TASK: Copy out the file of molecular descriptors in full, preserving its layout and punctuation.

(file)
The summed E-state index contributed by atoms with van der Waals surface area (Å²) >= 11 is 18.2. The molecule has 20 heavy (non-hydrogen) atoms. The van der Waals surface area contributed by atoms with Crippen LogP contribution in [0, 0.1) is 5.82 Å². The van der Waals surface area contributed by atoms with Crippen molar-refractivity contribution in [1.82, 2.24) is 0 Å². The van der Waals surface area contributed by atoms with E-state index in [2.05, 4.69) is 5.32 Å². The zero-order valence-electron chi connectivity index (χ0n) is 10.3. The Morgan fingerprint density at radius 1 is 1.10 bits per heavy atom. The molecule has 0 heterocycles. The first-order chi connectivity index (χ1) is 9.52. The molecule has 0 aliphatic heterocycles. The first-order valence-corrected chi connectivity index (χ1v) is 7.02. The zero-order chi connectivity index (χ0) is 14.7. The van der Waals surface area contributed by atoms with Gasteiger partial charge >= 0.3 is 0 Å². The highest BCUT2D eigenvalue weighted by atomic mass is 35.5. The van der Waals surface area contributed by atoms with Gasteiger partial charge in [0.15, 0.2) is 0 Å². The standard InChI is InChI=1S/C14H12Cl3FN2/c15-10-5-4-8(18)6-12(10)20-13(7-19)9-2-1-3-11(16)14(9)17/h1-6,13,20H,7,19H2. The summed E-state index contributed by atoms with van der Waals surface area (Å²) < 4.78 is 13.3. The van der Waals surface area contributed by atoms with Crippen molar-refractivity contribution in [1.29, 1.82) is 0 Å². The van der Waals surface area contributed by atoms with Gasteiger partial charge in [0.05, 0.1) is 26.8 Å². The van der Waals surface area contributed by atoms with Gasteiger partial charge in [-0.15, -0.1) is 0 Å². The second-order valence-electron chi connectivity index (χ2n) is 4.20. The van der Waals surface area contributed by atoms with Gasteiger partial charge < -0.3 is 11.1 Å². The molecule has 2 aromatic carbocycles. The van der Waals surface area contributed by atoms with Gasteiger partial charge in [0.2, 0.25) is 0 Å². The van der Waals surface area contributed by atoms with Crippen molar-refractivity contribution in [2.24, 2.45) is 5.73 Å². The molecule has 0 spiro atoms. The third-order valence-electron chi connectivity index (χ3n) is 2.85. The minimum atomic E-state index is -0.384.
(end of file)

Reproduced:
The summed E-state index contributed by atoms with van der Waals surface area (Å²) >= 11 is 18.2. The molecule has 20 heavy (non-hydrogen) atoms. The van der Waals surface area contributed by atoms with Crippen LogP contribution in [0, 0.1) is 5.82 Å². The van der Waals surface area contributed by atoms with Crippen molar-refractivity contribution in [1.82, 2.24) is 0 Å². The van der Waals surface area contributed by atoms with E-state index in [2.05, 4.69) is 5.32 Å². The zero-order valence-electron chi connectivity index (χ0n) is 10.3. The Morgan fingerprint density at radius 1 is 1.10 bits per heavy atom. The molecule has 0 heterocycles. The first-order chi connectivity index (χ1) is 9.52. The molecule has 0 aliphatic heterocycles. The first-order valence-corrected chi connectivity index (χ1v) is 7.02. The zero-order chi connectivity index (χ0) is 14.7. The van der Waals surface area contributed by atoms with Gasteiger partial charge >= 0.3 is 0 Å². The highest BCUT2D eigenvalue weighted by atomic mass is 35.5. The van der Waals surface area contributed by atoms with Gasteiger partial charge in [0.15, 0.2) is 0 Å². The standard InChI is InChI=1S/C14H12Cl3FN2/c15-10-5-4-8(18)6-12(10)20-13(7-19)9-2-1-3-11(16)14(9)17/h1-6,13,20H,7,19H2. The summed E-state index contributed by atoms with van der Waals surface area (Å²) < 4.78 is 13.3. The van der Waals surface area contributed by atoms with Crippen molar-refractivity contribution in [1.29, 1.82) is 0 Å². The van der Waals surface area contributed by atoms with Gasteiger partial charge in [0.05, 0.1) is 26.8 Å². The van der Waals surface area contributed by atoms with Gasteiger partial charge in [-0.15, -0.1) is 0 Å². The second-order valence-electron chi connectivity index (χ2n) is 4.20. The van der Waals surface area contributed by atoms with Gasteiger partial charge < -0.3 is 11.1 Å². The molecule has 2 aromatic carbocycles. The van der Waals surface area contributed by atoms with Gasteiger partial charge in [0.2, 0.25) is 0 Å². The van der Waals surface area contributed by atoms with Crippen molar-refractivity contribution in [2.24, 2.45) is 5.73 Å². The molecule has 0 spiro atoms. The third-order valence-electron chi connectivity index (χ3n) is 2.85. The minimum atomic E-state index is -0.384.